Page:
Accuracy in Media

Attorney General Eric Holder has been under fire from the Left and the Right almost since taking office, but the mainstream media, at least until recently, have hardly taken note of the many reasons why. It is often said that when both sides are criticizing someone, that someone must be doing something right. On the other hand, it could be that they are doing much wrong. In fact, the Obama Justice Department has been ideologically driven, politically correct, incompetent, and even corrupt, as they defy the courts and Congress alike. Finally more stories are starting to show up that are taking the Obama Justice Department to task, but the reason is that recent actions by the DOJ have even raised the ire of the Left.

However, the media have failed to treat any of it as scandal, as they did with nearly everything about the Bush administration Justice Department. While each of these issues has received some coverage, rarely have any news stories focused on the systemic politicization and incompetence of the Obama Justice Department.

Politicizing the War on Terror

From the start the Obama administration’s highly controversial positions have managed to thoroughly enrage both conservatives and liberals, without having the benefit of being principled positions. The Left was unhappy that the Obama administration planned to continue support for much of the legal structure established by the Bush administration to continue fighting wars in Iraq and Afghanistan, and against al-Qaeda and other terrorist organizations. This includes support for the Patriot Act, which was just extended again in late May, warrantless wiretaps, and for a “state secrets” privilege, which keeps certain information and documents that the government deems too sensitive, out of the hands of defendants on trial for terrorist related crimes.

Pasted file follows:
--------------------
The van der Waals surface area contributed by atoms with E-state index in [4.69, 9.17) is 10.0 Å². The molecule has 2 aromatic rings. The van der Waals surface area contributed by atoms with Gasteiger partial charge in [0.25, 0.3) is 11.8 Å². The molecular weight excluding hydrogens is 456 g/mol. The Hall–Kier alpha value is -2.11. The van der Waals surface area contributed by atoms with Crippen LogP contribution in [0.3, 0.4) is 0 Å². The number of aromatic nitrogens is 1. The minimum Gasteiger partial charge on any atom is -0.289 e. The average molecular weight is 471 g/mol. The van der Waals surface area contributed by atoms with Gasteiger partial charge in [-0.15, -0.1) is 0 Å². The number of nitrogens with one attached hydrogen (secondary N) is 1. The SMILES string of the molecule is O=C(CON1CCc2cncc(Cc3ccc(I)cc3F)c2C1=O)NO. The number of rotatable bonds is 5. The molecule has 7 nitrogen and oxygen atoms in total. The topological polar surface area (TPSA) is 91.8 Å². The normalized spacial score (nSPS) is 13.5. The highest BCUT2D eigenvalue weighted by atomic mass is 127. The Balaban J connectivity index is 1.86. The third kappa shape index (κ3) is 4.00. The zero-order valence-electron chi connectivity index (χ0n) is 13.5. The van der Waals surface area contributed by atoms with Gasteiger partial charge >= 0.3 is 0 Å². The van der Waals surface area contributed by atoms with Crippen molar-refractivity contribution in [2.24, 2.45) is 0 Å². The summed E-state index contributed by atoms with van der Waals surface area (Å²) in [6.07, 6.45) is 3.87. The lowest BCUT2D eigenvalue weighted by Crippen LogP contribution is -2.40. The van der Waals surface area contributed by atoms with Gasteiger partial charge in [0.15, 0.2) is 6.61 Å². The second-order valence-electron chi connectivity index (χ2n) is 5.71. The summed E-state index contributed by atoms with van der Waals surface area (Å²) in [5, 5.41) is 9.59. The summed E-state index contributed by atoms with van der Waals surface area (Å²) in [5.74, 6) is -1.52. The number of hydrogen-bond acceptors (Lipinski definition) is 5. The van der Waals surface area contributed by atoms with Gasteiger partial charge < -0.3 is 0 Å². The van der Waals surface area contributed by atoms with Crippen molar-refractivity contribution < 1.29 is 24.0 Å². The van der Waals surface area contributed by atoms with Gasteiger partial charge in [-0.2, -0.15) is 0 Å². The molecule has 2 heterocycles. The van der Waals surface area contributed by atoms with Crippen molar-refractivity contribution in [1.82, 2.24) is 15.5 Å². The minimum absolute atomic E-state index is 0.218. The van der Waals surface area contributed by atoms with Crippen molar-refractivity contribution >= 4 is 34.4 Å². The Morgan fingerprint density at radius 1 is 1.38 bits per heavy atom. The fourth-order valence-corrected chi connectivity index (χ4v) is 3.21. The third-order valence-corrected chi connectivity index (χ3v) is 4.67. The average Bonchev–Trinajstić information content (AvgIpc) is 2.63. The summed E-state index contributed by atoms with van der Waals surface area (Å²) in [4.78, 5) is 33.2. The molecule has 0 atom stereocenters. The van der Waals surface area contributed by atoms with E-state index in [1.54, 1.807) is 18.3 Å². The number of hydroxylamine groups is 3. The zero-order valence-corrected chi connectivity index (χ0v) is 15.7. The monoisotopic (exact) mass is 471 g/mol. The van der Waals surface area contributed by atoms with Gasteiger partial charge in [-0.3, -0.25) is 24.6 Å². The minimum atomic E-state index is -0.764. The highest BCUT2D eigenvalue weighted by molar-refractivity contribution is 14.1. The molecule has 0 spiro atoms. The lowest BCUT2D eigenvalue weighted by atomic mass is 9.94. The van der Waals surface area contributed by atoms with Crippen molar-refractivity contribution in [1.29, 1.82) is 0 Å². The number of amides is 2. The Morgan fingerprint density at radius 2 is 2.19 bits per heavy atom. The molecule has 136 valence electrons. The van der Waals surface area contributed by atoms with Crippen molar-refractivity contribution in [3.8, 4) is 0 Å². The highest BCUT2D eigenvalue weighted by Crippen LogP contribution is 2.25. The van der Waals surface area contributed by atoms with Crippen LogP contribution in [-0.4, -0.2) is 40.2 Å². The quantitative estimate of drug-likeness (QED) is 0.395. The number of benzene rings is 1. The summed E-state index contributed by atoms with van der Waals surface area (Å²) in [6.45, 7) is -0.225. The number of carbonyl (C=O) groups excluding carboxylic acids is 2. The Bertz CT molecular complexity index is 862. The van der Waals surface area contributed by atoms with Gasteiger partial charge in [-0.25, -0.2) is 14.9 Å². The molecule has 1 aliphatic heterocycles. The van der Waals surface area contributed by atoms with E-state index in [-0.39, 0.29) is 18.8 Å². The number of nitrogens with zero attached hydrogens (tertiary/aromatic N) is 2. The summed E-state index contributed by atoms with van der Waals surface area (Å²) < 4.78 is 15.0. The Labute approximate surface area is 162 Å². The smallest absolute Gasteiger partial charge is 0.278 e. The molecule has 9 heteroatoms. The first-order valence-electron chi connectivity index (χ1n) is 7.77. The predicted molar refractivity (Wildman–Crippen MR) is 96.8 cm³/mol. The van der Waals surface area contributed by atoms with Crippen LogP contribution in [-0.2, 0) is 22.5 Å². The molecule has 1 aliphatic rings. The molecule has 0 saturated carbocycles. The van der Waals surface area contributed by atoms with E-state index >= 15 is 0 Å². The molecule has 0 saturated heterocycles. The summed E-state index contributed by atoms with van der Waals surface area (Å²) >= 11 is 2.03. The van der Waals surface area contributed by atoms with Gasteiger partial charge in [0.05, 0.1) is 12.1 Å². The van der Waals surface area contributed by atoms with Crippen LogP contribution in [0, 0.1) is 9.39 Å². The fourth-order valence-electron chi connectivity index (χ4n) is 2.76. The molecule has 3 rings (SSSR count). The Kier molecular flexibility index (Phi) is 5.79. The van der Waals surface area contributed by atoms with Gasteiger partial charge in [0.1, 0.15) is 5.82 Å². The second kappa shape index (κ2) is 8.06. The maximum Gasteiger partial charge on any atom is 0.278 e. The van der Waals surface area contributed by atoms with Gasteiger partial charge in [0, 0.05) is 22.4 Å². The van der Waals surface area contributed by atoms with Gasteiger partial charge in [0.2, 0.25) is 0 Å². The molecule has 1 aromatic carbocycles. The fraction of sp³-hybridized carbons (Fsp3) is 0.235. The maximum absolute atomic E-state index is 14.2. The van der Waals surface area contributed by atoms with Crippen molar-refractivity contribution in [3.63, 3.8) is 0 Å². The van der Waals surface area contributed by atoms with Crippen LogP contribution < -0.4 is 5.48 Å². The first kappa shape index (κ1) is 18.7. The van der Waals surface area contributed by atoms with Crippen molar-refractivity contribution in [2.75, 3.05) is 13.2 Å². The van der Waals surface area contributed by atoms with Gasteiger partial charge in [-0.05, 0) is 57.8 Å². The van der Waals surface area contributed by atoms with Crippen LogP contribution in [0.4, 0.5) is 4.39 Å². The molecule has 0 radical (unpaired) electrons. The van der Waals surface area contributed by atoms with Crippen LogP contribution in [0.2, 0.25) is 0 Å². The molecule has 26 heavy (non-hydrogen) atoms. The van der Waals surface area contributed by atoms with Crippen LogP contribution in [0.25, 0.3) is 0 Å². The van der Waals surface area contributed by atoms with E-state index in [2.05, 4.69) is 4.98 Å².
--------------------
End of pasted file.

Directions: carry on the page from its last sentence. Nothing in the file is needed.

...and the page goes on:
Conservatives, meanwhile, were upset that the Obama administration chose to release the Bush memos describing interrogation techniques, and to re-open investigations into a number of CIA interrogators who had already been investigated and cleared, for their interrogation techniques. This occurred despite a letter from seven former CIA directors urging Holder to not proceed with the investigation, saying that this could “help al-Qaida elude U.S. intelligence and plan future operations.”

Michael Gerson, a former speechwriter for George W. Bush who became a Washington Post columnist, noted other missteps by Holder in a 2010 Post column. He cited “Holder’s repudiation in the matter of John Yoo and Jay Bybee, the Bush administration lawyers who provided the legal justification for enhanced interrogations. Although Holder appointees had determined that the two lawyers were guilty of professional misconduct, the Justice Department’s senior career attorney cleared Yoo and Bybee of the charge, embarrassing Holder in the process.”

Next, Gerson cited the handling of “the underwear bomber case.” That was the incident on the plane from Europe to Detroit on Christmas Day, 2009, in which Umar Farouk Abdulmutallab, the son of a wealthy Nigerian banker, planned to blow up the plane. His plan was thwarted, largely by luck and some brave passengers. The complaint in this case is that after a mere 50 minutes of interrogation (not enhanced), the terrorist suspect was read his Miranda rights. As Gerson put it, “Holder treated a national security judgment as a purely legal one.” Charged with six crimes, including the attempted murder of 289 people, Abdulmutallab is currently in prison awaiting further proceedings.

Then there is the issue of the closing of the prison at Guantanamo Bay. On Obama’s first full day in office, he signed an executive order calling for closing down Gitmo within one year, without determining where all of the detainees would be tried. But Congress was able to block the closing of Gitmo. The administration has accepted that the terrorists and alleged terrorists who reside there aren’t going anywhere any time soon.

Case of Khalid Sheikh Mohammed